Open Rights Group (ORG) has responded to government calls for emergency legislation that would require ISPs and telecoms companies to keep records of our phone calls, texts and internet usage as 'spin'. The digital rights organisation believes that it is the threat of legal action from organisations like ORG, not the threat of terrorism, that are behind the calls for legislation.
Executive Director, Jim Killock, said:
“The government is tacitly admitting that our current data retention laws are illegal and that they are required to re-legislate. The European Court has ruled that data retention should be limited and blanket retention cannot be justified because it interferes with our right to privacy. However Theresa May actually wants to increase the amount of communications data that is kept about us.”
In April, the European Court of Justice (CJEU) struck down the Data Retention Directive because it breached our rights to privacy and protection of personal data. Since then, ORG has written to the government to ask them to stop trying to enforce EU data retention laws that are no longer valid. In addition, over 1,500 Open Rights Group supporters have contacted their ISPs asking them to stop retaining their data.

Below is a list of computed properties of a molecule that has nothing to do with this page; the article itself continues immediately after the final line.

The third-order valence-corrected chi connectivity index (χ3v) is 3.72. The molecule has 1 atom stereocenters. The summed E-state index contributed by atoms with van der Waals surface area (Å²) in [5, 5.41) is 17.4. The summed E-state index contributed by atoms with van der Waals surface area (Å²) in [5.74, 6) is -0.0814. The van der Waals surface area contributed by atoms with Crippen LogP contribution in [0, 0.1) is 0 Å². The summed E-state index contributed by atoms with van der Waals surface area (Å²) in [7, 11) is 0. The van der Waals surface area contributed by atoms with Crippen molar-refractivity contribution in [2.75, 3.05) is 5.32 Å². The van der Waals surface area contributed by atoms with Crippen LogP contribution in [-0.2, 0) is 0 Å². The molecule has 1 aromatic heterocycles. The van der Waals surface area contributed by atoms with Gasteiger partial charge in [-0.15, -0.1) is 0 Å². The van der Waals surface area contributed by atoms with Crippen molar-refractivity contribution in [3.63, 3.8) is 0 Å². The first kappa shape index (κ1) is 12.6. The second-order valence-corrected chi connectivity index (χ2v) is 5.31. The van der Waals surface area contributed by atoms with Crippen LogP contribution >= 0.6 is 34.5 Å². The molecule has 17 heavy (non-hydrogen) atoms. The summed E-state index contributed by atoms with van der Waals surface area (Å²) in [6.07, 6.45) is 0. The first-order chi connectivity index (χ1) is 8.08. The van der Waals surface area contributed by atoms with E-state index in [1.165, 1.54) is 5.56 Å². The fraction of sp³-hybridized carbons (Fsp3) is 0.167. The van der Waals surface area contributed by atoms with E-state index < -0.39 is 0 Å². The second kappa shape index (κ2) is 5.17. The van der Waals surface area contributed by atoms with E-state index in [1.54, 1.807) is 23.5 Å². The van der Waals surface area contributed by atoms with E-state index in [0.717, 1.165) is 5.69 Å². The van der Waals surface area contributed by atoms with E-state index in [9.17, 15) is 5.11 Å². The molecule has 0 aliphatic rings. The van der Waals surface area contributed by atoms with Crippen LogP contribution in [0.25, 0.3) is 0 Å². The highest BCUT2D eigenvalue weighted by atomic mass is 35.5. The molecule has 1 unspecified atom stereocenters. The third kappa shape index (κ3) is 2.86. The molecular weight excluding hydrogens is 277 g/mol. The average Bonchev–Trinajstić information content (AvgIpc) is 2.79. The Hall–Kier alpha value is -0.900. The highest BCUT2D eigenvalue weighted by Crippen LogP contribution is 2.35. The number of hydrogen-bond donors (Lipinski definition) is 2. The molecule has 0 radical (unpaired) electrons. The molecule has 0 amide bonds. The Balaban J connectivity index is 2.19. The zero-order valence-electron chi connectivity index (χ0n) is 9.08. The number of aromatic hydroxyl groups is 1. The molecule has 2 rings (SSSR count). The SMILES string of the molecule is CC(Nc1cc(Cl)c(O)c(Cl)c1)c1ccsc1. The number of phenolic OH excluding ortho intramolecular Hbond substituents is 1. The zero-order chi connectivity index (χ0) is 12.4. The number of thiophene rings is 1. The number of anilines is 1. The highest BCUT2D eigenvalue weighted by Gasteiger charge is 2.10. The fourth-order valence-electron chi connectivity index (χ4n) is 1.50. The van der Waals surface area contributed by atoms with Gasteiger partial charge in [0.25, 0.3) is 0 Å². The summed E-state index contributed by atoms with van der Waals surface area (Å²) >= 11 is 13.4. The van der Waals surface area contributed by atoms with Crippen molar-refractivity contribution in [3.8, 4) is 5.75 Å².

ORG is calling for any new legislation to include the guidance issued by the CJEU (below), in particular to recognise that blanket retention cannot be justified because it interferes with our right to privacy and should therefore be limited.
The CJEU ruling means there is likely no legal basis for the continuing retention of data by ISPs. Most experts believe that the Data Retention Regulations 2009, which oblige ISPs to keep these records, are now invalid.
The CJEU judgement defined the following limits to data retention under human rights law. They said that legislation must:
- provide exceptions for people whose communications must be confidential for legal reasons
- restrict retention to data that is related to a threat to public security and in particular restrict retention to a particular time period, geographical area and / or set of individuals likely to be involved in a serious crime or persons whose data would contribute to the prevention or prosecution of crime
- restrict access to defined, sufficiently serious crimes
- limit access to that which is strictly necessary
- empower an independent administrative or judicial body to make decisions about access to the data on the basis of need
- distinguish between the usefulness of different kinds of data and relate retention periods to that question
- keep retention periods as low as possible, i.e. to periods that are ‘strictly necessary'
- ensure the data is kept securely
- ensure destruction of the data when it is no longer needed
- ensure the data is kept within the EU.